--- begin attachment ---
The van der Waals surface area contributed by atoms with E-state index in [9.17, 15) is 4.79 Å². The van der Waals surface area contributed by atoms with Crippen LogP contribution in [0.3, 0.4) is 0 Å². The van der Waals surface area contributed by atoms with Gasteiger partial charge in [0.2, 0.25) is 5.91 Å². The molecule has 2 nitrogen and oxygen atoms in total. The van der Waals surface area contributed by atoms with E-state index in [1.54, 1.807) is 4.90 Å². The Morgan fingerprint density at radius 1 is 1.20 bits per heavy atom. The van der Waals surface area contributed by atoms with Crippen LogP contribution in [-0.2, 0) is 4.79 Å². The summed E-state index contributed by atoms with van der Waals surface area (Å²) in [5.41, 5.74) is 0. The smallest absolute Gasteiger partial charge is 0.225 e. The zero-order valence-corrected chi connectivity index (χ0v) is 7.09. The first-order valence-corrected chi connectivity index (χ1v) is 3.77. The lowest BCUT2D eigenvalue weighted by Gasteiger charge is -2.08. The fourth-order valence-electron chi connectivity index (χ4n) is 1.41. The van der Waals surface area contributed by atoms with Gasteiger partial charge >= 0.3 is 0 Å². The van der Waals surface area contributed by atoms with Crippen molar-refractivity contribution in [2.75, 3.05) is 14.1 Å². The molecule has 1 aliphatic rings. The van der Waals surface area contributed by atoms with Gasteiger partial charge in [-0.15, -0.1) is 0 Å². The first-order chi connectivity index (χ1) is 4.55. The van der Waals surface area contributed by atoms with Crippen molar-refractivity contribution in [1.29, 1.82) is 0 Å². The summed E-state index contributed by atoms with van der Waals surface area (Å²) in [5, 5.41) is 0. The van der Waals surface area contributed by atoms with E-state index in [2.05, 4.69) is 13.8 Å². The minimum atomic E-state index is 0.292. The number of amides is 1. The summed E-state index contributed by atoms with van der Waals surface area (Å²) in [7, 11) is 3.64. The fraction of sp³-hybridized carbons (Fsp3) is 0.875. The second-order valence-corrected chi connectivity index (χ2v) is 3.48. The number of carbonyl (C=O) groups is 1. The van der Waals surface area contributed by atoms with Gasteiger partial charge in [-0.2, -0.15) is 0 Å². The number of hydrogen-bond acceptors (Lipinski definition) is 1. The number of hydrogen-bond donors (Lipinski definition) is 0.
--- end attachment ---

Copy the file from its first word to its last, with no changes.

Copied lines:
The van der Waals surface area contributed by atoms with E-state index in [9.17, 15) is 4.79 Å². The van der Waals surface area contributed by atoms with Crippen LogP contribution in [0.3, 0.4) is 0 Å². The van der Waals surface area contributed by atoms with Gasteiger partial charge in [0.2, 0.25) is 5.91 Å². The molecule has 2 nitrogen and oxygen atoms in total. The van der Waals surface area contributed by atoms with E-state index in [1.54, 1.807) is 4.90 Å². The Morgan fingerprint density at radius 1 is 1.20 bits per heavy atom. The van der Waals surface area contributed by atoms with Crippen LogP contribution in [-0.2, 0) is 4.79 Å². The summed E-state index contributed by atoms with van der Waals surface area (Å²) in [5.41, 5.74) is 0. The smallest absolute Gasteiger partial charge is 0.225 e. The zero-order valence-corrected chi connectivity index (χ0v) is 7.09. The first-order valence-corrected chi connectivity index (χ1v) is 3.77. The lowest BCUT2D eigenvalue weighted by Gasteiger charge is -2.08. The fourth-order valence-electron chi connectivity index (χ4n) is 1.41. The van der Waals surface area contributed by atoms with Gasteiger partial charge >= 0.3 is 0 Å². The van der Waals surface area contributed by atoms with Crippen molar-refractivity contribution in [2.75, 3.05) is 14.1 Å². The molecule has 1 aliphatic rings. The van der Waals surface area contributed by atoms with Gasteiger partial charge in [-0.15, -0.1) is 0 Å². The first-order chi connectivity index (χ1) is 4.55. The van der Waals surface area contributed by atoms with Crippen molar-refractivity contribution in [1.29, 1.82) is 0 Å². The summed E-state index contributed by atoms with van der Waals surface area (Å²) in [5, 5.41) is 0. The van der Waals surface area contributed by atoms with E-state index in [2.05, 4.69) is 13.8 Å². The minimum atomic E-state index is 0.292. The number of amides is 1. The summed E-state index contributed by atoms with van der Waals surface area (Å²) in [7, 11) is 3.64. The fraction of sp³-hybridized carbons (Fsp3) is 0.875. The second-order valence-corrected chi connectivity index (χ2v) is 3.48. The number of carbonyl (C=O) groups is 1. The van der Waals surface area contributed by atoms with Gasteiger partial charge in [-0.2, -0.15) is 0 Å². The number of hydrogen-bond acceptors (Lipinski definition) is 1. The number of hydrogen-bond donors (Lipinski definition) is 0.